An independent report has heavily criticised the Financial Conduct Authority (FCA) for failures in the regulation and supervision of London Capital & Finance (LCF), which collapsed in January 2019, impacting over 11,000 people who invested around £237m
The LCF investigation, led by Dame Elizabeth Gloster, has produced a 500-page report which is highly critical of both the FCA and its former chief executive, Andrew Bailey, who left the regulator to become governor of the Bank of England in March this year.
LCF sold risky ‘minibonds’ which promised to pay investors high rates of interest. Many bondholders were elderly, relatively inexperienced in investing and put their life savings into the high risk instruments. They are expected to receive only 25% of their money back from administrators. The FCA recently banned the mass-marketing of complex minibonds to retail investors.
The report concluded: ‘Bondholders, whatever their individual personal circumstances, were entitled to expect, and receive, more protection from the regulatory regime in relation to an FCA-authorised firm (such as LCF) than that which, in fact, was delivered.’
The report said the root causes of the FCA’s failure to regulate LCF appropriately were ‘significant gaps and weaknesses in the policies and practices implemented by the FCA to analyse the business activities of regulated firms.’
It identifies three key issues. First, the FCA’s approach to its regulatory ‘perimeter’ was unduly limited.
The report found that, in general, the FCA did not sufficiently encourage its staff to look outside the perimeter when dealing with FCA-authorised firms such as LCF. This made it possible for LCF to use its authorised status to promote risky, and potentially fraudulent, non-regulated investment products to unsophisticated retail investors.
Secondly, the FCA failed to consider LCF’s business holistically. Instead, FCA staff analysed LCF’s breaches as though they were isolated issues. In particular, they did not consider whether, and if so how, these issues were indicative of broader concerns with LCF’s business.
Thirdly, FCA staff who reviewed materials submitted by LCF had not been trained sufficiently to analyse a firm’s financial information to detect indicators of fraud or other serious irregularity.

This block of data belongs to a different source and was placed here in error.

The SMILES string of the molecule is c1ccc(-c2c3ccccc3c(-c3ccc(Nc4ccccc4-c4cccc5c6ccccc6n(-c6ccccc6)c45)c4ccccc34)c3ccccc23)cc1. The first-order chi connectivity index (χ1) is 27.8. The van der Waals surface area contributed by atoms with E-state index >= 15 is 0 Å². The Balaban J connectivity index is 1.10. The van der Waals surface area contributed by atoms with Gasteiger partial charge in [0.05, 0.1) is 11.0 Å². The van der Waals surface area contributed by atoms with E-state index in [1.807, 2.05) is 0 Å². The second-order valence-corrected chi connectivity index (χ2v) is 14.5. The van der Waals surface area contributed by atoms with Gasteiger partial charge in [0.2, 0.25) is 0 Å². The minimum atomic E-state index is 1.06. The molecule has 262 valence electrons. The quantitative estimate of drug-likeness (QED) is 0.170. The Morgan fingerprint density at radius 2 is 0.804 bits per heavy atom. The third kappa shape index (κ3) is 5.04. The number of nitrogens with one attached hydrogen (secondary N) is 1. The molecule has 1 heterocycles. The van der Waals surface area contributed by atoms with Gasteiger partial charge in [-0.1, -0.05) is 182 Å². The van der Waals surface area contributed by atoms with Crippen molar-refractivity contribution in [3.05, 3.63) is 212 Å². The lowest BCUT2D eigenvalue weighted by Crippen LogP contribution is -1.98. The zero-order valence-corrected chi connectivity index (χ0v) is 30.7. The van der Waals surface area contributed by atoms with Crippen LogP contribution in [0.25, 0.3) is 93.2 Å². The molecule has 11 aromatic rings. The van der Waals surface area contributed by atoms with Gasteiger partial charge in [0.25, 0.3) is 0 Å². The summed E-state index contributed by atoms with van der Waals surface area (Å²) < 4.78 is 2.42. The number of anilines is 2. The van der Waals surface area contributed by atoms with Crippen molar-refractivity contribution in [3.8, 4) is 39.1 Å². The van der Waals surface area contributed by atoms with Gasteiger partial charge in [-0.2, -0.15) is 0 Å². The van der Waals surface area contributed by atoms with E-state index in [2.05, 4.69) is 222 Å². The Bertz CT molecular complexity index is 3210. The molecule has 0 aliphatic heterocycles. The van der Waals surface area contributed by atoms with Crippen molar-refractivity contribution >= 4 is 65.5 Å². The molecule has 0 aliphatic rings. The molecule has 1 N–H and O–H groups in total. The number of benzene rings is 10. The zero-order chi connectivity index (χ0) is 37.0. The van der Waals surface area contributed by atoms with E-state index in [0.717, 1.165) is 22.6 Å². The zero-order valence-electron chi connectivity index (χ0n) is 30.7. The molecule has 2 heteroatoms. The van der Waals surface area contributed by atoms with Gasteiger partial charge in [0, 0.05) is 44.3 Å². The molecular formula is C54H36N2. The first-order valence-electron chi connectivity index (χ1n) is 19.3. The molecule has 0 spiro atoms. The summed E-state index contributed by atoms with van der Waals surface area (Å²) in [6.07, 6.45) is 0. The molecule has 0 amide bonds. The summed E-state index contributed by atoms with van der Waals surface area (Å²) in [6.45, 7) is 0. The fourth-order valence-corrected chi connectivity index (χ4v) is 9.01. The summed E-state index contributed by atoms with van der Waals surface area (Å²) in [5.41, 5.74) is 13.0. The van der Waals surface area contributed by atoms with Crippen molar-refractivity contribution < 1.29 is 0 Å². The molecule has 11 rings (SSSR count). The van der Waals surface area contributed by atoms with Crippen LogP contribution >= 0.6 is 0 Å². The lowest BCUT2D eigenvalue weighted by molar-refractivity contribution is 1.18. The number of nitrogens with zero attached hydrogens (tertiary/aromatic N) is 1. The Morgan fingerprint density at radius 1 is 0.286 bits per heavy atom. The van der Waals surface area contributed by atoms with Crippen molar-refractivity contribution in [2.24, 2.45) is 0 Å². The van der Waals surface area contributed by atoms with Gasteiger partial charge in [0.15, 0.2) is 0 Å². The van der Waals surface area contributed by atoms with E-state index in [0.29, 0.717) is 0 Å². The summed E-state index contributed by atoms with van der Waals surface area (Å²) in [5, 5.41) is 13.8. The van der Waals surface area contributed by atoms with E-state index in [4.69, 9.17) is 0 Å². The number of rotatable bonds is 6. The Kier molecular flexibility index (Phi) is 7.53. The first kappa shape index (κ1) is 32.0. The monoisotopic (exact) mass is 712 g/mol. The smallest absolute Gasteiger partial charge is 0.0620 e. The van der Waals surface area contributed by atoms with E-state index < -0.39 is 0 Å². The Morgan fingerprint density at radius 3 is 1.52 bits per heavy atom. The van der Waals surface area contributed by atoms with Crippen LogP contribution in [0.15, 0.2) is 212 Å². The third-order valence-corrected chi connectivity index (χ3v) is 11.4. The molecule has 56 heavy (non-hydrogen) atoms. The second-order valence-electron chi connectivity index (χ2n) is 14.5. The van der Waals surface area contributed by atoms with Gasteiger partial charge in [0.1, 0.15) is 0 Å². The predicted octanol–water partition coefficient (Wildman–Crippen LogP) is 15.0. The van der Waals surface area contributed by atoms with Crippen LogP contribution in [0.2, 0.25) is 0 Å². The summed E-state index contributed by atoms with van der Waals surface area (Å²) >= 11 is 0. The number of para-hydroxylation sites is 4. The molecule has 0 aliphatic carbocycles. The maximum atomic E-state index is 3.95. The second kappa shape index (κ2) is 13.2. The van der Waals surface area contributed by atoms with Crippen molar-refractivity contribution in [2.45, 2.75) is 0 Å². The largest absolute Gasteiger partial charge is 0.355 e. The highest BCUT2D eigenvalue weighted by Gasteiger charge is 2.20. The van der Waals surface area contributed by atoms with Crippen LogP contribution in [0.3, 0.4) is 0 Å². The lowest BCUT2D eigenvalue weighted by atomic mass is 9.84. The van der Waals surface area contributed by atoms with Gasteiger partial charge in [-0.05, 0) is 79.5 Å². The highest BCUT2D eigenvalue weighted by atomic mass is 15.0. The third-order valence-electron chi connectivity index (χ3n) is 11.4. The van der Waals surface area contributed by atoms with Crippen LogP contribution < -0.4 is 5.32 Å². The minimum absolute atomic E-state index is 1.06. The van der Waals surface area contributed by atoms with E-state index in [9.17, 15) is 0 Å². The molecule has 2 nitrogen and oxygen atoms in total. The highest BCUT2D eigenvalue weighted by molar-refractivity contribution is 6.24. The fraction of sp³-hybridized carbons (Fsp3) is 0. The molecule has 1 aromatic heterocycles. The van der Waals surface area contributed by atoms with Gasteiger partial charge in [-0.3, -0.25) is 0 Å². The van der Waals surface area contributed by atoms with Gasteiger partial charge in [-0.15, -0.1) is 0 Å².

As a cumulative result of these failures, the FCA did not appreciate the true nature of LCF’s business or the risks that it posed to consumers. Neither did the FCA appreciate the significance of an ever-growing number of red flags, which were indicative of serious irregularities in LCF’s business.
This occurred at a time when LCF’s unregulated bond business was growing at a rapid pace and substantial funds were being invested by bondholders, the report said.
The report makes four recommendations for the government, which are accepted in full. These include support for the reform regime proposed for the FCA, and a commitment to launch a consultation in the New Year on the regulation of non-transferable debt securities.
The Treasury will also work with the FCA and HMRC to address the recommendation about a potential gap in responsibilities in relation to Innovative Finance (IF) ISAs and look at the sufficiency of checks on IF ISA managers and the penalties regime.
In addition, the Treasury will work with the FCA to consider whether paid-for advertising on online platforms should be brought into the scope of the financial promotions regime, and with DCMS to ensure that fraudulent online advertising is addressed as a priority harm through its Online Advertising Programme.
John Glen, economic secretary to the Treasury, said: ‘LCF’s failure had a significant impact on the bondholders who have lost their hard-earned savings and the government will take forward the report’s recommendations to ensure our regulatory system maintains the trust of the consumers it is there to protect.
‘Taking into account the various channels through which people affected can seek compensation, the government will also set up a scheme to assess whether there is a justification for further one-off compensation payments in certain circumstances for some LCF bondholders.’
For its part, the FCA said it accepted the nine recommendations from the Gloster report, focusing on how they should improve their internal authorisation and supervision processes.
This includes requiring call-centre handlers to refer allegations of fraud or serious irregularity to supervision division; developing training and culture to reflect the importance of combating fraud by authorised firms; making sure senior management communicate current or emerging risks to staff; making information and data relevant to supervision of a firm available on a single, easily accessible electronic system; and considering if regulated firms can be a source of market intelligence.
Both the FCA and Bailey, who headed up the regulator for four years, have apologies to LCG bondholders.
Mel Stride, chair of the Treasury Committee, said: ‘This report exposes a litany of failings at the FCA.
‘We will look at the detail of this important report thoroughly and the Committee plans to take oral evidence on it, as well as on any wider implications for the regulatory regime, in the New Year.
‘It is imperative that the compensation scheme announced by the Economic Secretary today delivers swiftly to LCF bondholders.
The Serious Fraud Office has an ongoing investigation related to individuals associated with LCF, while the Financial Reporting Council has opened an investigation into the auditing of LCF by three firms - PwC, EY and Oliver Clive & Co.